November 13, 2013

Homeland Security is viewed favorably by Americans ahead of Jeh Johnson’s hearing

66%

About two-thirds of Americans have a positive view of the Department of Homeland Security.

A Senate committee takes up President Obama’s nomination of Jeh Johnson today to succeed Janet Napolitano as secretary of Homeland Security. While GOP lawmakers have questioned Johnson’s lack of expertise in some areas as well as his past role as a fundraiser for Obama, there’s at least one thing most Republicans and Democrats have in common: majorities have a favorable opinion of the agency Johnson was named to lead.

Overall, 66% of Americans have a positive view of Homeland Security, which ranks it behind the Center for Disease Control, NASA, the Defense Department and the Veterans’ Administration, according to a survey last month. (The agency with the worst public image is the Internal Revenue Service which is seen unfavorably by 51%).

The favorable opinion of the agency created after the Sept. 11, 2001 terrorist attacks extends across partisan lines, although Republicans are about 14 percentage points less enthusiastic about it than Democrats. About six-in-ten (62%) of Republicans, 76% of Democrats and 60% of independents see the department favorably.

Homeland had fared less well in a survey conducted March 2010. Just 43% said at the time it was doing a good or excellent job, while 53% rated its efforts only fair or poor.

A key responsibility of the department, which started as the White House Office of Homeland Security and was elevated to cabinet status in 2003, is to protect against terrorism on domestic soil.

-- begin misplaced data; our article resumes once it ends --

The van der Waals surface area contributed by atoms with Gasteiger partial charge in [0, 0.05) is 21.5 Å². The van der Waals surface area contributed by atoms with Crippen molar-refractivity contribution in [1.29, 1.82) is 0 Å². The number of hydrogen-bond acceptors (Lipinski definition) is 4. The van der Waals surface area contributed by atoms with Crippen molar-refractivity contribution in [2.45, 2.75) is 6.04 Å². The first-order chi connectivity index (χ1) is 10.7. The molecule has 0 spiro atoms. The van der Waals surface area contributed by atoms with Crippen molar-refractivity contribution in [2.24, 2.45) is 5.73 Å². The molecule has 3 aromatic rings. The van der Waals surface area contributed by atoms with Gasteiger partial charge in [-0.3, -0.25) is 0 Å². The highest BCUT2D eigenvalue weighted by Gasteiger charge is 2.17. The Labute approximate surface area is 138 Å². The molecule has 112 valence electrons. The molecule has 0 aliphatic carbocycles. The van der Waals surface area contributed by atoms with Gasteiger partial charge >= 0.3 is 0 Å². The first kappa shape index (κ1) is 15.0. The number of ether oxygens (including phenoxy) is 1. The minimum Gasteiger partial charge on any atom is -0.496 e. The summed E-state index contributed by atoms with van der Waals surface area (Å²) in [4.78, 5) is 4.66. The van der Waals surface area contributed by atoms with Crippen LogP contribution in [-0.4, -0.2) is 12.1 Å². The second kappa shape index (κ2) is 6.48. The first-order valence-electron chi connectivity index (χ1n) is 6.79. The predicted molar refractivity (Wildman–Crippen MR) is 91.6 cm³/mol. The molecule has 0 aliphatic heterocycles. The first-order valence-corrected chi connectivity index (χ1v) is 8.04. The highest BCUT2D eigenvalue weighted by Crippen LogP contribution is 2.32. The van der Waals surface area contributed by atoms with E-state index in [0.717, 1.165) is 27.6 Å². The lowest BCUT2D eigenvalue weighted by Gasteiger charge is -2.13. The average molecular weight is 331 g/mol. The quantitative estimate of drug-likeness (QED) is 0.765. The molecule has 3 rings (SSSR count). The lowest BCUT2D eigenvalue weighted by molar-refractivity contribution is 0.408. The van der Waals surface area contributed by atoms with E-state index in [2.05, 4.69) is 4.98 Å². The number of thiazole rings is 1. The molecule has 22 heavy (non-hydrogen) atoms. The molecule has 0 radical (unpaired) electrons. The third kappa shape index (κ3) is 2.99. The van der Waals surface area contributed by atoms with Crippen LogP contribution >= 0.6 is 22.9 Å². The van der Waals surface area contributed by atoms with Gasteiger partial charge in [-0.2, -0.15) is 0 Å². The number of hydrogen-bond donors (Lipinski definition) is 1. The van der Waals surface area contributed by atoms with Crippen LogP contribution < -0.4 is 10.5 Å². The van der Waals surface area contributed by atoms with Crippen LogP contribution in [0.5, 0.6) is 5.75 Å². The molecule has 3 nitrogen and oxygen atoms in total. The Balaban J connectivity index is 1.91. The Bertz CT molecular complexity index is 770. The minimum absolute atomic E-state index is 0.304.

Americans have mixed views about how much government can do to prevent attacks. A survey conducted in April after the bombings at the Boston marathon found that while 60% of the public believed steps taken by the government as a whole had made the country safer from terrorism, a smaller number (49%) said there was more the government could do to prevent such attacks while 46% said there was not much more it could do. The April survey did not ask specifically about Homeland Security.

Category: Daily Number

Topics: Federal Government

  1. Photo of Bruce Drake

    is a Senior Editor at the Pew Research Center.

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2 Comments

  1. Matthew Dukarski10 months ago

    Your about page states “All of its reports and datasets are made freely available in order to inform the public, the press and policymakers.” Well, I am having issues finding these “data sets” on your web site. I see articles written giving numbers, but can find no correlation as to where those numbers and percentages come from. Where do I need to go to find the raw data of “this is how many people we asked in these demographic locations.” Any help to this would be much appreciated.

    Reply
    1. Bruce Drake10 months ago

      see if this helps: How to Access Pew Research Datasets pewrsr.ch/15p2cFS

      Reply